Ultimately, they were a huge improvement over the previous neighbors who had fairly frequent late night visits from people who had no respect for others who may be sleeping in a neighborhood. However, one irritating thing about these new neighbors is that they would often come home late at night and park ( our bedroom is in the front of the house) with their bass-intensive music blaring, permeating our bedroom and waking us up. They'd even sit there and listen until the last song was over. We never said anything to them.

On weekends, the daughter and her son would often clean and wash their car with their bass-intensive music blaring on their "Kicker®" type car system. You could hear it all the way to the back of our house, and our windows and doors were closed. Not only was it irritating, but my wife was trying to watch TV and went out and asked them to turn it down and they did. We thought that was the end of that.

Within the next week or so we noticed that they would not look at us. We'd say "hello" and they wouldn't look up or even acknowledge our presence. At first we thought "well, maybe they just had a bad day".... but this has continued to this day.

After a few weeks we also connected the dots and noticed that they weren't playing their music loud anymore, when they came home at night or when they were washing their car. So we figured maybe somebody had called the police on them for disturbing the peace and that they may have assumed it was us. Which it wasn't, but I don't blame whoever did if that is indeed the case. What they were doing was rude, selfish, and anti-social. And also against the city noise ordinance.

So I figure this was a retaliation call. Well, fine. They want to play that way, we will have to stick to the letter of the law and see if they continue to harass us. Mean time, we will continue to be polite. I'm sure they want us to get ruffled -- give them a feeling of power. Well, I'm not gonna do that for them.

This is clearly a case of someone using a law for a purpose it was never intended to be used for, but must be enforced on demand because that's the way it was written. When laws like this are written, it is assumed that common sense and discretion will prevail, but a disgruntled neighbor can use it to harrass his or her neighbors if they want to. That's wrong.

Tuesday, October 25, 2005

Life goes in waves - as do the seasons

I get busier, I get less busy... I've been busier. Mostly just more little stuff to do. So I haven't posted much lately.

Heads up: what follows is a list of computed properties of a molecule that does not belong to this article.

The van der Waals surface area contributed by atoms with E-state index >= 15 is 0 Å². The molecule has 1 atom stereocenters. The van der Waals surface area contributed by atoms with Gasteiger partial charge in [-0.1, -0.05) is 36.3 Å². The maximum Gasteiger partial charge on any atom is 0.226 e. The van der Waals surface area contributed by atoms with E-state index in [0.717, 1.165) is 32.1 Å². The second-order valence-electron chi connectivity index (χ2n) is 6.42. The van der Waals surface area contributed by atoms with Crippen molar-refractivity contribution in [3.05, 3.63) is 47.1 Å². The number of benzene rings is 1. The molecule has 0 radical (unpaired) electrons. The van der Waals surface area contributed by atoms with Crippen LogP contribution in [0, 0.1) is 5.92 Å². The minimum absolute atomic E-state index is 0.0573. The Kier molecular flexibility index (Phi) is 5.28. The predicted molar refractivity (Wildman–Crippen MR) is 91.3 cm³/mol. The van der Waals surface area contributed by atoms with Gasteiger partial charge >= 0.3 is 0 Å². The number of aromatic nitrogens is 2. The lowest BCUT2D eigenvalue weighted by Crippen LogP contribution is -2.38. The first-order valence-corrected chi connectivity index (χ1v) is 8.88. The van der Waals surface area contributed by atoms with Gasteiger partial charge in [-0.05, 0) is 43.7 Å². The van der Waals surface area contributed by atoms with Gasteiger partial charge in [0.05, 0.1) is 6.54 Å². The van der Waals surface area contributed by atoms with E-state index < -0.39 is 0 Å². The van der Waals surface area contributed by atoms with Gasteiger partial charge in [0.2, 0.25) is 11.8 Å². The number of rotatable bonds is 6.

It's been an exceptional fall for Mid Missouri. The early turners (leaves) have been spectacular and have lasted a long time. The weather has been nearly perfect for it.

Most people aren't aware that one of the biggest determining factors for fall colors is temperature.

Warm days (50's & 60's ... maybe 70's) and cool nights (30's & 40's -- but not freezing) for an extended period brings out the best in the leaves. The tree stops supplying nutrients to the leaves. The clorophyll disappears, and what's left is some sugars & pigments trapped in the leaves.

We love fall. It's our favorite time of year. We share that with our neighbors, the Williams'. So last weekend we went to Hermann, Mo to the Stone Hill Winery. It was a cool, mostly cloudy day. The drive, even on I-70, showcased some spectacular foliage, and of course the drive down Mo-19 is pretty any time of year -- especially right now. We sat at a picnic table overlooking the town. It's still Oktoberfest in Hermann, and it was pretty crowded. Brought some cheese and crackers and beef sticks and fruit and had some of their "regular" red and a bottle of their Norton (that's some good stuff there). Kristie had a bottle of Seval (white).

A cold front blew in in the late afternoon, dropping the temperature from about 60 to 43 as the rain moved in. Fortunately we had left for home minutes before. We went home and started a fire in the fireplace. Had some hot apple cider, too. And Sunday we made up a pot of soup beans & corn bread and watched "The Frighteners". Halloween you know.

Earlier, on Friday evening, Kristin had us down for a "Warsaw vs Ashland" football party. She is from Warsaw, but she lives just south of us in Ashland. Her parents and some friends from Warsaw were up for the game and we had a bbq. Kevin and Adrienne came over. And despite dire predictions to the contrary Warsaw kind of whupped up on Ashland. It was like 45-3 at halftime or something close to that and the footall fans came back to the party. Kristin even got a new grill for the occasion.

And astoundingly enough, Mizzou beat Nebraska saturday 41-24. Ryan and I had turned it off at halftime as it appeared Mizzou was in the midst of pulling one of its famous self destruction acts. That's probably why we won. Right.